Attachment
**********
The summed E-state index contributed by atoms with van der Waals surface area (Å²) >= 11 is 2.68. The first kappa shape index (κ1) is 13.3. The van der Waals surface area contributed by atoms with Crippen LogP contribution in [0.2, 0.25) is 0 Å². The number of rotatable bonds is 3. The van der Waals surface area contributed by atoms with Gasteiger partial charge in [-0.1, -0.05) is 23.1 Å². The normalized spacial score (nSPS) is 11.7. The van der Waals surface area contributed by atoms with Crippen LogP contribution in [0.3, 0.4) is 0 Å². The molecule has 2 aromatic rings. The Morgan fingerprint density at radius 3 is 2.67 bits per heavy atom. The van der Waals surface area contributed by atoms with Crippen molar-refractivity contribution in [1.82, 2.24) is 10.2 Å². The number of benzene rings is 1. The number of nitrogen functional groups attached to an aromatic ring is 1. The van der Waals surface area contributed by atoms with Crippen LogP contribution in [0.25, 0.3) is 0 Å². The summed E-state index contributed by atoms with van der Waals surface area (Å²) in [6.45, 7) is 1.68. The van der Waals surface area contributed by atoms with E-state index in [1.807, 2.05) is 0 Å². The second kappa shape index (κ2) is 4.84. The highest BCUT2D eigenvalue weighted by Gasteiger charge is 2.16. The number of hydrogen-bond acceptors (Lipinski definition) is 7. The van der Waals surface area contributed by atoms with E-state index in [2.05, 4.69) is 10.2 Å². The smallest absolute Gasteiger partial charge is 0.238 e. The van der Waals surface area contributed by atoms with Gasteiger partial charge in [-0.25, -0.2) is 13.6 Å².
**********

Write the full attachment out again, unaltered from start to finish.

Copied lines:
The summed E-state index contributed by atoms with van der Waals surface area (Å²) >= 11 is 2.68. The first kappa shape index (κ1) is 13.3. The van der Waals surface area contributed by atoms with Crippen LogP contribution in [0.2, 0.25) is 0 Å². The number of rotatable bonds is 3. The van der Waals surface area contributed by atoms with Gasteiger partial charge in [-0.1, -0.05) is 23.1 Å². The normalized spacial score (nSPS) is 11.7. The van der Waals surface area contributed by atoms with Crippen LogP contribution in [0.3, 0.4) is 0 Å². The molecule has 2 aromatic rings. The Morgan fingerprint density at radius 3 is 2.67 bits per heavy atom. The van der Waals surface area contributed by atoms with Crippen molar-refractivity contribution in [1.82, 2.24) is 10.2 Å². The number of benzene rings is 1. The number of nitrogen functional groups attached to an aromatic ring is 1. The van der Waals surface area contributed by atoms with Crippen LogP contribution in [0.25, 0.3) is 0 Å². The summed E-state index contributed by atoms with van der Waals surface area (Å²) in [6.45, 7) is 1.68. The van der Waals surface area contributed by atoms with E-state index in [1.807, 2.05) is 0 Å². The second kappa shape index (κ2) is 4.84. The highest BCUT2D eigenvalue weighted by Gasteiger charge is 2.16. The number of hydrogen-bond acceptors (Lipinski definition) is 7. The van der Waals surface area contributed by atoms with E-state index in [2.05, 4.69) is 10.2 Å². The smallest absolute Gasteiger partial charge is 0.238 e. The van der Waals surface area contributed by atoms with Gasteiger partial charge in [-0.25, -0.2) is 13.6 Å².